Monday, March 16, 2015

FEMALE JAZZ ENSEMBLE PUT ON A FLAWLESS SHOW AT KERRYTOWN CONCERT HOUSE

Pianist Ellen Rowe
It is a crying shame the female jazz ensemble that performed Sunday afternoon at Kerrytown Concert House in Ann Arbor, MI is only available to the public once per year during Women in Jazz History Month. An ensemble this engaging and terrific should be accessible weekly at some club or concert hall regionally. 

The ensemble was comprised of drummer Nicole Patrick, trumpeter Ingrid Racine, saxophonist Rachel Mazer, trombonist Melissa Gardiner, vocalist Lauren Scales, bassist Marion Hayden, and pianist Ellen Rowe.

They were at the concert house paying tribute to some of the great women jazz musicians of all times. The ensemble put on a meticulous show. The members had a chance to strut not only their considerable chops but also their arranging abilities and compositional skills. The ensemble's set list was a mix of classics and originals.

The women touched on every nook and crevice of jazz the blues, bop, swing, and ballads. In the hour plus set, there’re too many highlights to list, but the one that stuck to my ribs was trombonist Melissa Gardiner wailing on a Melba Liston number. Obviously, from the passion Gardiner displayed during the solo Liston was one of her primary musical influences.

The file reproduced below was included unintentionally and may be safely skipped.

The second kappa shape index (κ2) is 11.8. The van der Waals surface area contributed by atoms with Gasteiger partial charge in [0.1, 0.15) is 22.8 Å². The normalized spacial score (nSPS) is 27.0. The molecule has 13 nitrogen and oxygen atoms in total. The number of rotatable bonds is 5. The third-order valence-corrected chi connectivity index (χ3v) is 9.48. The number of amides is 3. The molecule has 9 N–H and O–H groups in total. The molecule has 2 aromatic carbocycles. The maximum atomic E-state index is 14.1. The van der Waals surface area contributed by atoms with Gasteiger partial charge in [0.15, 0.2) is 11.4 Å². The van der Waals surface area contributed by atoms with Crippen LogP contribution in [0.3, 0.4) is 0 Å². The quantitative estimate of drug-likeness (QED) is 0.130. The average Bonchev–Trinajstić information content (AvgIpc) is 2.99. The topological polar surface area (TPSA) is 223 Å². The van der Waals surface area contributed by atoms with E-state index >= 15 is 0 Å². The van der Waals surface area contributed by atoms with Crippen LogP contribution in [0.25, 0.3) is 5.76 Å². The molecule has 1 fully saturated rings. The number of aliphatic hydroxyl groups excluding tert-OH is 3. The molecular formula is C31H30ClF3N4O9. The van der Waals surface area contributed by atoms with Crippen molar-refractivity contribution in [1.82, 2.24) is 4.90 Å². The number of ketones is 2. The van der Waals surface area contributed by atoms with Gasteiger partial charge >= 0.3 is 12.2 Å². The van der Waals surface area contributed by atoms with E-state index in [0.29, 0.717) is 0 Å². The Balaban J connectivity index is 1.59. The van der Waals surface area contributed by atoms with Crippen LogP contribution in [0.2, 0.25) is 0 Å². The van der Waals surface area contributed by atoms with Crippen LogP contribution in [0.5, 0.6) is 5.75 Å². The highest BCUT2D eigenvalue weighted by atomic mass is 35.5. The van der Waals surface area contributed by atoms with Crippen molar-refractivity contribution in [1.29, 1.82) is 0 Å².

The ensemble performed two of Liston’s tunes, along with material from Alice Coltrane arranged by Marion Hayden and “Lady Sings the Blues” lyrics by Billie Holiday sang perfectly by Lauren Scales. Keep an eye on Scales. She's going to be a force in the music in the coming years. Mark my word.

Tenor saxophonist Rachel Mazer was another standout. She has a big polished tone on the tenor and she wolfed down the changes like Valentine chocolates when she soloed.

The ensemble's sound and overall appeal is powered by Ellen Rowe who have some of the sweetest fingers ever to caress piano keys. Besides, Rowe is everything you want in a bandleader, non-intrusive, supportive, and firm-handed when necessary.

The ensemble played a blues, and Rowe’s solo was so good and convincing it could’ve made the Jesus cuss. This is a world-class ensemble of female jazz swingers – but who really cares about the ensemble’s gender – who I’d pay good money to experience any day of the week.

Unfortunately, there’re no club owners forward thinking enough to give this ensemble a shot. Except, of course, the progressive folks at Kerrytown Concert House.
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